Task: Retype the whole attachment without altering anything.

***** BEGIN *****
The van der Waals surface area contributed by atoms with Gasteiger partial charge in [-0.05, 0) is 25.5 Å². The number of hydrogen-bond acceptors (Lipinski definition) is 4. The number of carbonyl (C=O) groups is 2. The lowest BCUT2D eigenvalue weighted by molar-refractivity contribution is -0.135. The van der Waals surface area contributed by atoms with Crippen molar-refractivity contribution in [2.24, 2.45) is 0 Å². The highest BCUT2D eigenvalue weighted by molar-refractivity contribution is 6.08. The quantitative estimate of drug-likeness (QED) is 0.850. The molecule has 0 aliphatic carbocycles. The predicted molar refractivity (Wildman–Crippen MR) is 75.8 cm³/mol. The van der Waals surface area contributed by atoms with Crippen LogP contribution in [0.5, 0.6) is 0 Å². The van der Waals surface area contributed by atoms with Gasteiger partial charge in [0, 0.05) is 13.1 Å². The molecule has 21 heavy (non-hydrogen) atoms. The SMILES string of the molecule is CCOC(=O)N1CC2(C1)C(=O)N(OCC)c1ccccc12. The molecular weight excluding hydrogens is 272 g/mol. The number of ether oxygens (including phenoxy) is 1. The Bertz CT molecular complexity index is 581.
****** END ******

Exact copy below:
The van der Waals surface area contributed by atoms with Gasteiger partial charge in [-0.05, 0) is 25.5 Å². The number of hydrogen-bond acceptors (Lipinski definition) is 4. The number of carbonyl (C=O) groups is 2. The lowest BCUT2D eigenvalue weighted by molar-refractivity contribution is -0.135. The van der Waals surface area contributed by atoms with Crippen molar-refractivity contribution in [2.24, 2.45) is 0 Å². The highest BCUT2D eigenvalue weighted by molar-refractivity contribution is 6.08. The quantitative estimate of drug-likeness (QED) is 0.850. The molecule has 0 aliphatic carbocycles. The predicted molar refractivity (Wildman–Crippen MR) is 75.8 cm³/mol. The van der Waals surface area contributed by atoms with Crippen LogP contribution in [0.5, 0.6) is 0 Å². The van der Waals surface area contributed by atoms with Gasteiger partial charge in [0, 0.05) is 13.1 Å². The molecule has 21 heavy (non-hydrogen) atoms. The SMILES string of the molecule is CCOC(=O)N1CC2(C1)C(=O)N(OCC)c1ccccc12. The molecular weight excluding hydrogens is 272 g/mol. The number of ether oxygens (including phenoxy) is 1. The Bertz CT molecular complexity index is 581.